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Do we need to be a team?


Do we need to operate as a team? If yes, what do we mean by team? If it’s not a team, then what is it?

Teams and managers need to be able to examine what style of operation their type of function requires, what sort of team they need to be and the behaviors that will then be required.

“Critchley and Casey” are two management authors who address the mode of group work by linking the degree of complexity or uncertainty facing a group to the need for sharing and hence the need to be a team.

Teams need to diagnose when genuine teamwork is needed as well as understand what a team is. The greater the complexity or uncertainty facing a team, the greater the need to be a team! Taking teams forward is about asking whether the way you are currently operating is helping or hindering achievement of tasks and objectives.

Teams and their leaders need to work out what they need.

One model worthy of consideration is that of “Katzenbach and Smith” who put forward a hierarchy of teams to help groups work out what they currently are and possibly where they might need to be. Group, Team or Neither?

A Working Group

People interact mainly to share best practice, information etc to help “individuals” perform better within their area of responsibility. There is no significant need for incremental performance improvement, shared responsibility, shared accountability or requirement to be a team.

A Pseudo Team

A group that may have need of incremental performance or opportunity but has not actually focused upon or achieved collective performance and effectiveness. It may call itself a team but has not yet shaped a common goal or purpose which makes it weaker than a Working Group as individuals interactions may actually detract from each other without delivering joint benefits. The sum of the whole is less than the potential sum of the parts. (unconscious incompetence?)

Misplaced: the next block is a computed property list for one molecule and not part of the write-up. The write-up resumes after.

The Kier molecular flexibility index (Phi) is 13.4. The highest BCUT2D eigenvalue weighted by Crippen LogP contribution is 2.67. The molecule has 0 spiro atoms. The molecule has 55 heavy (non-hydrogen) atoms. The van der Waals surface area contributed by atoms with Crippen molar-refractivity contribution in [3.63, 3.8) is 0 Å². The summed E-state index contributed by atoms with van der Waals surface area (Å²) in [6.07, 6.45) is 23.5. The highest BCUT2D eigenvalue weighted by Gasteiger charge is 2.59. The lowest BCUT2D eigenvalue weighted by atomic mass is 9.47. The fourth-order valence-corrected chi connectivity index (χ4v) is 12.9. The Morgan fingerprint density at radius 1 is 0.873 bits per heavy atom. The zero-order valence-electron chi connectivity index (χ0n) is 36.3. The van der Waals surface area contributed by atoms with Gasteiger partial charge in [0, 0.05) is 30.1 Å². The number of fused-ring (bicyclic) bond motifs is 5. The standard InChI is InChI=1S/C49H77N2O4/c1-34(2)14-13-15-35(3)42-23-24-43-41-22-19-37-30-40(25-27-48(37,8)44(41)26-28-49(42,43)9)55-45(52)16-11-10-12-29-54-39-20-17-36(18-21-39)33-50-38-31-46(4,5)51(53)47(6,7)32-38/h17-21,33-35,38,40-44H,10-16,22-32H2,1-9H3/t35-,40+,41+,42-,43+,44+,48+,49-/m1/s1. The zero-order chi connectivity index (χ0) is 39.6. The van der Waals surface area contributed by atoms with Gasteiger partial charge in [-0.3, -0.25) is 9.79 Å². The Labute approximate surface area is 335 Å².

Potential Team

There is a significant need for increased performance and they are trying to improve their impact upon the organization or their performance. Collective accountability and common working procedures are not yet established but they are working on clearer goals and common operating approaches. (conscious incompetence?)

Real Team

This is a small number of people with complimentary skills who are equally committed to a common purpose, goals and approaches that make them mutually accountable to one another. They are reliant and interdependent upon one another for their success and growth. The performance and organizational impact of the team is far greater than the working group or pseudo team. (conscious competence?)

High Performance Team

In addition to being a real team, this team has also transcended the usual boundaries of team to be truly committed to the pursuit of one another’s growth and success. A sufficient level of openness and trust exists to regularly review operating methods and have high understanding and tolerance of individual operating styles and methods to create and continuously improve the common team operating styles and methods. (unconscious competence?)


These are discussion points that may assist people to ascertain where they are.

1. There is a significant incremental performance need or opportunity.

2. There is a joint commitment to a common mission.

3. There is consensus on objectives.

4. There is agreement on working approaches.

5. There is true interdependency.

6. There is mutual accountability.

7. Members are committed to one another’s success.

8. We outperform other teams and outperform performance expectations.


If “1” does not apply at all, then perhaps a work group or some other form of structure may be better than a team.

If “1-6” all apply, it’s a team. If only some apply, it may be a potential team

If “1-8” apply it’s a high performance team.

Now comes the tricky bit.


Sabre can help. We use tools such as the Belbin Team Roles and facilitated sessions to help people work through these issues intelligently and in a non-threatening way.

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